Paul Selwood’s Paradiegma metaphysic, which took out this year’s Balnaves Foundation Sculpture Prize, is a more introverted work than many of the others I’ve mentioned. Instead of the bright red favoured by his peers, Selwood has painted his piece a pale, grey-green. The work itself uses flat sheets of metal that have been sliced open in a angular manner and folded back in on themselves, creating an architectonic effect. To give this work the prize was a vote in favour of interiority, and a rejection of the exaggerated theatricality of so many other pieces.
If one were pining for theatre it’s hard to go past Ken Unsworth’s Look this way, with its gigantic skeleton suspended in space at the top of a ladder. Another highlight is Byeong Doo Moon’s I have been dreaming to be a tree… II, a stainless steel sculpture of a deer, in which the antlers twist and turn in space like the forms in Van Gogh’s Starry night. More prosaically, there’s Simon McGrath’s huge set of fibreglass taps, which are attracting more photographs than anything else in the show.
It may seem that SXS is such a comprehensive overview of local sculpture that nothing escapes its clutches. Defiance Gallery aims to show this is not the case with its annual 6X6X6 Inch Miniature Sculpture Show. While SXS places 109 sculptures across an expanse of shoreline, the Miniature Show manages to squeeze 124 sculptures into a single room.
SXS is fifteen years’ old, but the Miniature Show is celebrating its sixteenth birthday. With the notable exceptions of Anne Ferguson, Clara Hali, Geoff Harvey and Koichi Ishino, there is no crossover between the two exhibitions. This is partly because Defiance and SXS have been feuding ever since the latter decided to reduce the dealers’ commission on sales.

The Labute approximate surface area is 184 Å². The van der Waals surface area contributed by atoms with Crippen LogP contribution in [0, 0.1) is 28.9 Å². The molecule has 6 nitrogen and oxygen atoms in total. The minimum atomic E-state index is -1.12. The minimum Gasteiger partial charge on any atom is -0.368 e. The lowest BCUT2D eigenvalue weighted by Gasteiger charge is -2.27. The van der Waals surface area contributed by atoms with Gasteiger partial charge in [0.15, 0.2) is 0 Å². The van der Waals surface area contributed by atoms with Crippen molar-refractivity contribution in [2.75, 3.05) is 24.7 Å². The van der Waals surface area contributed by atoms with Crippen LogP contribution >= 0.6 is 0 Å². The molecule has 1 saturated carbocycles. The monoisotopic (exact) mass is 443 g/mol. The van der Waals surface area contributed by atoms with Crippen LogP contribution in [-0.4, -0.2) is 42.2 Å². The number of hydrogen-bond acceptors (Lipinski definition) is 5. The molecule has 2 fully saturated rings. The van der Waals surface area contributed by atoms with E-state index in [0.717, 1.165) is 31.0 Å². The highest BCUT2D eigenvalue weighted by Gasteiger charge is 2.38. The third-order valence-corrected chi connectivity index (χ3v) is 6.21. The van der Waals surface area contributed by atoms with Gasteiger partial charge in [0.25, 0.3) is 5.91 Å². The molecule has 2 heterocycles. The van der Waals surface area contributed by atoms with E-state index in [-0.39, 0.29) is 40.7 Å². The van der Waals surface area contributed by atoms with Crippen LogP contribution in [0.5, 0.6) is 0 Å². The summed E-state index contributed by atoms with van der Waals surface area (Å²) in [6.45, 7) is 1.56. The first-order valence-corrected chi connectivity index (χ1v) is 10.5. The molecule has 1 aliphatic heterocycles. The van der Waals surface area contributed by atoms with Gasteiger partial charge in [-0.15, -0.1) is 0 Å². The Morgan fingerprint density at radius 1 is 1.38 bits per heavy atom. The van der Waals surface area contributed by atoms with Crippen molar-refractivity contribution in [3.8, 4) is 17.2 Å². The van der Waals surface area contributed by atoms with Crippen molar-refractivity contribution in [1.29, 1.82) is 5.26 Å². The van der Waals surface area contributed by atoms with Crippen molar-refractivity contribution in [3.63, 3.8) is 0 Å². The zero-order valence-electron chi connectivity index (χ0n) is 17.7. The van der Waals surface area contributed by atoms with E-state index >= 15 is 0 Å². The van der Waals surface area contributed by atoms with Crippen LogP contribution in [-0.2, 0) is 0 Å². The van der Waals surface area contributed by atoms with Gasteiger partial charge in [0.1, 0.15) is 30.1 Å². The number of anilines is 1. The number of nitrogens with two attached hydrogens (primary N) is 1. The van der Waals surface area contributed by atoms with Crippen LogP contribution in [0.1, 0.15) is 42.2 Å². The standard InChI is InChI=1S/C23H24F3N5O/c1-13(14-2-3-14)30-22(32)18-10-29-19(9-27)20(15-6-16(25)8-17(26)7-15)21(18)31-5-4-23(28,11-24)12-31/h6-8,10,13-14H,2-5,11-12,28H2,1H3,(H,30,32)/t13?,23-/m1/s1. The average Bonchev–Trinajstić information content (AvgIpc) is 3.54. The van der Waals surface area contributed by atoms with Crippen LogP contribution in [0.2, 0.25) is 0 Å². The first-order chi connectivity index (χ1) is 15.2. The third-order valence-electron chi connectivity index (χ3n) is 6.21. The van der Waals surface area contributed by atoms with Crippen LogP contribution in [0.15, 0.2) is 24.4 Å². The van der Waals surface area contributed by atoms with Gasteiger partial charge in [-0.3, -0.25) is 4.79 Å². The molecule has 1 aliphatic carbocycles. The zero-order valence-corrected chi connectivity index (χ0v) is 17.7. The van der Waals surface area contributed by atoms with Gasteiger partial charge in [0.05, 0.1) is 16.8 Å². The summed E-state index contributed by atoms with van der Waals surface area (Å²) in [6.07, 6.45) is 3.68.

More significantly, it requires an entirely different mindset to make a miniature work that manages to be something more than a knick-knack. Take away the physical impressions of size and weight, and sculpture has to find another way of impressing itself upon the viewer. Some of the most inventive solutions have come from artists such as Michael Buzzacott and Jan King, who have made brilliant small works that are stylistically different from their larger scale pieces. Robert Bell’s abstract constructions are highly skillful exercises, while the figurative pieces of artists such as Randall Sinnamon and Salwa Hourani combine humour and tactility.
With more than two hundred sculptors showing their wares this week, it’s futile to keep singling out individuals. The moral of the story is that sculpture is not merely alive in this city, it is thriving. One need not expect an unbroken chain of masterpieces, but the vitality of the art should speak just as loudly to both the specialists and the public.
Published in the Sydney Morning Herald, November 12, 2011
Sculpture by the Sea 2011, Bondi to Tamarama, until 20 November
MiniMajors: The 16th Annual 6X6X6 Inch Miniature Sculpture Show, Defiance Gallery, Newtown, until 26 November